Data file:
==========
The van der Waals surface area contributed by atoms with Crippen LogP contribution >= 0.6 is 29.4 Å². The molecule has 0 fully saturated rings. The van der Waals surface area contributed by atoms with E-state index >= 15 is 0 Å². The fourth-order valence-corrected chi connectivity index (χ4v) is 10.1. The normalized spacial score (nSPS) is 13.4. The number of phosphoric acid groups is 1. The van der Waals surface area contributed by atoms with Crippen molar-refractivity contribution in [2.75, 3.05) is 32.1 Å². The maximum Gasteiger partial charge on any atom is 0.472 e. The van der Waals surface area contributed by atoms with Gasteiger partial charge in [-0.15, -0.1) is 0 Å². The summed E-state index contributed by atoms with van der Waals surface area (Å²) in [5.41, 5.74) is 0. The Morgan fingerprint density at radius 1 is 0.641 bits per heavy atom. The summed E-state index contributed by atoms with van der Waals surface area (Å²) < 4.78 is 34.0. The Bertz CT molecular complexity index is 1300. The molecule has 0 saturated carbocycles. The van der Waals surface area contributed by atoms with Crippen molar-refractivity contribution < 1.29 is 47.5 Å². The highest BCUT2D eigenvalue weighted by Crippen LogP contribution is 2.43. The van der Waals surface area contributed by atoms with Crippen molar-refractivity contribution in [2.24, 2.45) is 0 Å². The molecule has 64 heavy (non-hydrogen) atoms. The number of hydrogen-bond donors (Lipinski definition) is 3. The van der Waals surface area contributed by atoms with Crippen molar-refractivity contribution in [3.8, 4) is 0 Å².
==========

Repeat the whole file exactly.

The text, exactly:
The van der Waals surface area contributed by atoms with Crippen LogP contribution >= 0.6 is 29.4 Å². The molecule has 0 fully saturated rings. The van der Waals surface area contributed by atoms with E-state index >= 15 is 0 Å². The fourth-order valence-corrected chi connectivity index (χ4v) is 10.1. The normalized spacial score (nSPS) is 13.4. The number of phosphoric acid groups is 1. The van der Waals surface area contributed by atoms with Crippen molar-refractivity contribution in [2.75, 3.05) is 32.1 Å². The maximum Gasteiger partial charge on any atom is 0.472 e. The van der Waals surface area contributed by atoms with Gasteiger partial charge in [-0.15, -0.1) is 0 Å². The summed E-state index contributed by atoms with van der Waals surface area (Å²) in [5.41, 5.74) is 0. The Morgan fingerprint density at radius 1 is 0.641 bits per heavy atom. The summed E-state index contributed by atoms with van der Waals surface area (Å²) < 4.78 is 34.0. The Bertz CT molecular complexity index is 1300. The molecule has 0 saturated carbocycles. The van der Waals surface area contributed by atoms with Crippen molar-refractivity contribution < 1.29 is 47.5 Å². The highest BCUT2D eigenvalue weighted by Crippen LogP contribution is 2.43. The van der Waals surface area contributed by atoms with Crippen molar-refractivity contribution in [2.24, 2.45) is 0 Å². The molecule has 64 heavy (non-hydrogen) atoms. The number of hydrogen-bond donors (Lipinski definition) is 3. The van der Waals surface area contributed by atoms with Crippen molar-refractivity contribution in [3.8, 4) is 0 Å².